California's transgender-student law: Kids can choose bathrooms, sports teams
Under California's new law, any child from kindergarten through 12th grade can decide which gender identity they prefer and use the sports teams and bathrooms that correspond.
SACRAMENTO, California — California on Monday became the first state to enshrine certain rights for transgender students in state law, requiring public schools to allow those students access to whichever restroom and locker room they want.
Democratic Gov. Jerry Brown announced that he had signed AB1266, which also will allow transgender kindergarten-through-12th grade students to choose whether they want to play boys' or girls' sports. The new law gives students the right "to participate in sex-segregated programs, activities and facilities" based on their self-perception and regardless of their birth gender.
Supporters said it will help reduce bullying and discrimination against transgender students. It comes as the families of transgender students have been waging local battles with school districts across the country over what restrooms and locker rooms their children can use, disagreements that have sometimes landed in court.
The National Center for Lesbian Rights and the ACLU of California were among the bill's supporters. Detractors, including some Republican lawmakers, said allowing students of one gender to use facilities intended for the other could invade the other students' privacy.
Such fears are overblown, said Carlos Alcala, spokesman for the bill's author, Democratic Assemblyman Tom Ammiano of San Francisco. In general, he said, transgender students are trying to blend in and are not trying to call attention to themselves.
"They're not interested in going into bathrooms and flaunting their physiology," Alcala said.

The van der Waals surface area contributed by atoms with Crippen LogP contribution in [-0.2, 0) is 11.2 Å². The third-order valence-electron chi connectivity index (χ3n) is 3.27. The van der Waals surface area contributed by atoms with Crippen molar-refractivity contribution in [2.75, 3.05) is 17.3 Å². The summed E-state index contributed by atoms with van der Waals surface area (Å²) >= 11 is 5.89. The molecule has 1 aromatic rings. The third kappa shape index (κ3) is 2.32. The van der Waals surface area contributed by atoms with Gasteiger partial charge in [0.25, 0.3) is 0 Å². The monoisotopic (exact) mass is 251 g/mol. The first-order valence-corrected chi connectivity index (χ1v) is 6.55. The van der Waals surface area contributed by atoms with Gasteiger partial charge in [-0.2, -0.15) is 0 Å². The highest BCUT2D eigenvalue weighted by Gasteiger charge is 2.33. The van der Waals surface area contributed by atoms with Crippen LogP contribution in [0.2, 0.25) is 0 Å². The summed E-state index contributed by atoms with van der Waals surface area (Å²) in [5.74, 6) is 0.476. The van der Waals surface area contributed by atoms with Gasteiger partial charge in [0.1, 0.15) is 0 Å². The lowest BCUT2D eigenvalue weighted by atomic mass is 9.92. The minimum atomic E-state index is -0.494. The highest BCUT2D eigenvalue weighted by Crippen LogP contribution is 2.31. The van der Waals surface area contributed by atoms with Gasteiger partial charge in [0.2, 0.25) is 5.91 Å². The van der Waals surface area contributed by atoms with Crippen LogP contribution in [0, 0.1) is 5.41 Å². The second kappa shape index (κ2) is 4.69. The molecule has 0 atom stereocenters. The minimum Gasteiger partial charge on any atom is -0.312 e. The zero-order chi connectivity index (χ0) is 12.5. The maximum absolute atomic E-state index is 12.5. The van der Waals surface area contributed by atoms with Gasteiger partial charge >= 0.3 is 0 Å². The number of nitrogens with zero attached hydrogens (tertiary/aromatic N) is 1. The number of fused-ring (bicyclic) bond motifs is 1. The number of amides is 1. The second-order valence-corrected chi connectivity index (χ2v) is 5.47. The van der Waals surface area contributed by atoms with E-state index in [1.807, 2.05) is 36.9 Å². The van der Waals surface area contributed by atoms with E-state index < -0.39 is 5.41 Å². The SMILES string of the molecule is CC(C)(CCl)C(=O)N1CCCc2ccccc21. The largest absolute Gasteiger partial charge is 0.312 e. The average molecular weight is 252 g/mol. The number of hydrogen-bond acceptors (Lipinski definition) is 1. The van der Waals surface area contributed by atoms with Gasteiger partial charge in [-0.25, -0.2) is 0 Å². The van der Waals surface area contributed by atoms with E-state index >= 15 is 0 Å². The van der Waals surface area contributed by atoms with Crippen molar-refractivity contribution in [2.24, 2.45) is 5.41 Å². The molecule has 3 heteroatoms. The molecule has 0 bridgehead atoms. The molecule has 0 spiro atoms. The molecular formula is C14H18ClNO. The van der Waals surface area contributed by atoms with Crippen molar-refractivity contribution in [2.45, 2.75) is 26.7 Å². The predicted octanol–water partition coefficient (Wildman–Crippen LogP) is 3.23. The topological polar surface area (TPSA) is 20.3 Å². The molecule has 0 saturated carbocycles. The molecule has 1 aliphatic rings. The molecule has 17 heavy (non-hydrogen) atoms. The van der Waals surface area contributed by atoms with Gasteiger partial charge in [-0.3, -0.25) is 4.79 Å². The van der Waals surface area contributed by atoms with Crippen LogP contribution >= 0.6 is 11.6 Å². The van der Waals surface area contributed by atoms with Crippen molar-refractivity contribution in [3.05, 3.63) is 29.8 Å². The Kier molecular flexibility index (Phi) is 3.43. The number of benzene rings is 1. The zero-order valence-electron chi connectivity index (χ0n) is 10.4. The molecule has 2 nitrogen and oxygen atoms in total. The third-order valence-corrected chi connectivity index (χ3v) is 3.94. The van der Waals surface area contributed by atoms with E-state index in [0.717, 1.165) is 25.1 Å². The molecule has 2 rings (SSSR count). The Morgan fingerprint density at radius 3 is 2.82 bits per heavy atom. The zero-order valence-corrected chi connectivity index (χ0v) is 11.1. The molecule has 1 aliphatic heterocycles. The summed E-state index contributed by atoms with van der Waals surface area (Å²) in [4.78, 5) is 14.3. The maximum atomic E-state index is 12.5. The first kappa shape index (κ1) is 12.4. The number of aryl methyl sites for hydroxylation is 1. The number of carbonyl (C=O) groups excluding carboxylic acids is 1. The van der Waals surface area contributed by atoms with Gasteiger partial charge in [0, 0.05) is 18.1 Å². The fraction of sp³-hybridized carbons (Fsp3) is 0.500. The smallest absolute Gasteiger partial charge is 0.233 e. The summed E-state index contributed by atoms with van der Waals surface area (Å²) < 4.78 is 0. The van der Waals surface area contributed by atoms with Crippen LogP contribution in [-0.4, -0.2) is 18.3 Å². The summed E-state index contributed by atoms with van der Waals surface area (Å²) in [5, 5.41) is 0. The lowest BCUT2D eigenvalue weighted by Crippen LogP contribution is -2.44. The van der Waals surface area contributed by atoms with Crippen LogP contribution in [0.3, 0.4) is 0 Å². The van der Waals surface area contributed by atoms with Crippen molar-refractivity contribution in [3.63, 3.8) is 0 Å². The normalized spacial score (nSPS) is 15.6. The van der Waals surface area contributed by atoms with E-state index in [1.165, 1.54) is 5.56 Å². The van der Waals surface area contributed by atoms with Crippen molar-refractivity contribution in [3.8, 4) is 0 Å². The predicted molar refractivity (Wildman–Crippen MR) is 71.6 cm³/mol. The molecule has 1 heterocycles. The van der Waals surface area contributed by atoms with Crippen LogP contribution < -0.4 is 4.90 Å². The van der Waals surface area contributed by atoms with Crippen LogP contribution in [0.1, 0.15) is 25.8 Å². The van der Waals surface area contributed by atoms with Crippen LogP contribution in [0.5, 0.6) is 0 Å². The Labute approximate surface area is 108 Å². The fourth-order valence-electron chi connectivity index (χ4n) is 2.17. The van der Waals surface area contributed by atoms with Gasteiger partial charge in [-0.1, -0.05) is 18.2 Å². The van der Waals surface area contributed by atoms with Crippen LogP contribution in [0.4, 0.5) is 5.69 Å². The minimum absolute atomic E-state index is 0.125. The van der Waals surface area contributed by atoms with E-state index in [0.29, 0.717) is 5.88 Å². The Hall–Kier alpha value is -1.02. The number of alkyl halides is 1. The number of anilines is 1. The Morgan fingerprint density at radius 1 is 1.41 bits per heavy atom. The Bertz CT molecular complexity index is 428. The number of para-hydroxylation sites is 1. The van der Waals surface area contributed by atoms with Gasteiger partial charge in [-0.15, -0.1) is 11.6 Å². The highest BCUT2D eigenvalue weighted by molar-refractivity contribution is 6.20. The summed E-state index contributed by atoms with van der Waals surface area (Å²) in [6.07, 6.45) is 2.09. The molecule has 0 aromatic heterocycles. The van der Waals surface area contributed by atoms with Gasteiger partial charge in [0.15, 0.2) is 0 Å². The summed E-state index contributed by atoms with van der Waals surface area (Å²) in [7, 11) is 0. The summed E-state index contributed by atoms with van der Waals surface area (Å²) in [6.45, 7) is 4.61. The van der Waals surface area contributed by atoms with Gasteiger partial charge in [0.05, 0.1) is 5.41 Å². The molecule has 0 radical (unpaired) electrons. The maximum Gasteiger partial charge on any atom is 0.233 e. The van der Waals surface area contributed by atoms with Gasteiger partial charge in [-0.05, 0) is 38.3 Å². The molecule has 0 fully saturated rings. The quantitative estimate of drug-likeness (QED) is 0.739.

He also noted that the state's largest school district, Los Angeles Unified, has had such a policy for nearly a decade and reported no problems. San Francisco schools also have had a policy similar to the new law, and numerous other districts signed on in support of the legislation.
"Clearly, there are some parents who are not going to like it," Alcala said. "We are hopeful school districts will work with them so no students are put in an uncomfortable position."
Brown signed the bill without comment. Democratic Assembly Speaker John Perez said the law "puts California at the forefront of leadership on transgender rights."
The Gay-Straight Alliance Network said two states, Massachusetts and Connecticut, have statewide policies granting the same protections, but California is the first to put them into statute and require them in all school districts.
The governor's action was criticized by a Sacramento-based conservative organization, which said previous state law was sufficient to address the concerns of transgender students and their families. Before Brown signed AB1266, state law already prohibited schools from discriminating against students based on their gender identity.
Karen England, executive director of Capitol Resource Institute, criticized the Legislature and governor for spreading "San Francisco values" throughout the state.
"The answer is not to force something this radical on every single grade in California," she said.
She said the new law does not require students to prove they have a gender-identity issue, but rather requires school administrators to rely on students' opinions of themselves. England also noted that there is no accurate way to gauge the effect of such policies because no uniform data on student or parent complaints is being collected.
She predicted school districts will face lawsuits from parents of other children who feel their rights have been violated by the new law.
Hours after the governor's signing was announced, the Pacific Justice Institute, a conservative legal group based in Sacramento, issued a news release soliciting plaintiffs for a future lawsuit against the law, which will take effect Jan. 1.